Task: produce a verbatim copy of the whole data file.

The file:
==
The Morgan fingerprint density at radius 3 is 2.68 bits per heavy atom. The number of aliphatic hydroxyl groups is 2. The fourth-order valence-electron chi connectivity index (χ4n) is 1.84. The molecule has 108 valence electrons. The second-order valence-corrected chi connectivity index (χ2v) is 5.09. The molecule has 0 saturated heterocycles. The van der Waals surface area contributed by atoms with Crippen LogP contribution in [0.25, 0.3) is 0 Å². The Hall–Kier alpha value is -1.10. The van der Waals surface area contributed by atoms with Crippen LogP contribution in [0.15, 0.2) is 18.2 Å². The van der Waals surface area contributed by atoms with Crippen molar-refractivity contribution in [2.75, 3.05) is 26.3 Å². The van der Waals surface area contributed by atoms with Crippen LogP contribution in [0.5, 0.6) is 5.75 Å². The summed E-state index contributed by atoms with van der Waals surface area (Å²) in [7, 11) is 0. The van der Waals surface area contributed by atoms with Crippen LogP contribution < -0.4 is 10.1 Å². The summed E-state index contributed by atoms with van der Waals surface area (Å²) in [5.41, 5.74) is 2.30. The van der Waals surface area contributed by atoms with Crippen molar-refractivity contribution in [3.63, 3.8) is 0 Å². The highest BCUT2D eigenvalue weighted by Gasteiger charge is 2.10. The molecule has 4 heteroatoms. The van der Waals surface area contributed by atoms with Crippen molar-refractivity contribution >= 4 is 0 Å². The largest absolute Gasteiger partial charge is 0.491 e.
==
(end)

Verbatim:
The Morgan fingerprint density at radius 3 is 2.68 bits per heavy atom. The number of aliphatic hydroxyl groups is 2. The fourth-order valence-electron chi connectivity index (χ4n) is 1.84. The molecule has 108 valence electrons. The second-order valence-corrected chi connectivity index (χ2v) is 5.09. The molecule has 0 saturated heterocycles. The van der Waals surface area contributed by atoms with Crippen LogP contribution in [0.25, 0.3) is 0 Å². The Hall–Kier alpha value is -1.10. The van der Waals surface area contributed by atoms with Crippen LogP contribution in [0.15, 0.2) is 18.2 Å². The van der Waals surface area contributed by atoms with Crippen molar-refractivity contribution in [2.75, 3.05) is 26.3 Å². The van der Waals surface area contributed by atoms with Crippen LogP contribution in [0.5, 0.6) is 5.75 Å². The summed E-state index contributed by atoms with van der Waals surface area (Å²) in [7, 11) is 0. The van der Waals surface area contributed by atoms with Crippen LogP contribution < -0.4 is 10.1 Å². The summed E-state index contributed by atoms with van der Waals surface area (Å²) in [5.41, 5.74) is 2.30. The van der Waals surface area contributed by atoms with Crippen molar-refractivity contribution in [3.63, 3.8) is 0 Å². The highest BCUT2D eigenvalue weighted by Gasteiger charge is 2.10. The molecule has 4 heteroatoms. The van der Waals surface area contributed by atoms with Crippen molar-refractivity contribution >= 4 is 0 Å². The largest absolute Gasteiger partial charge is 0.491 e.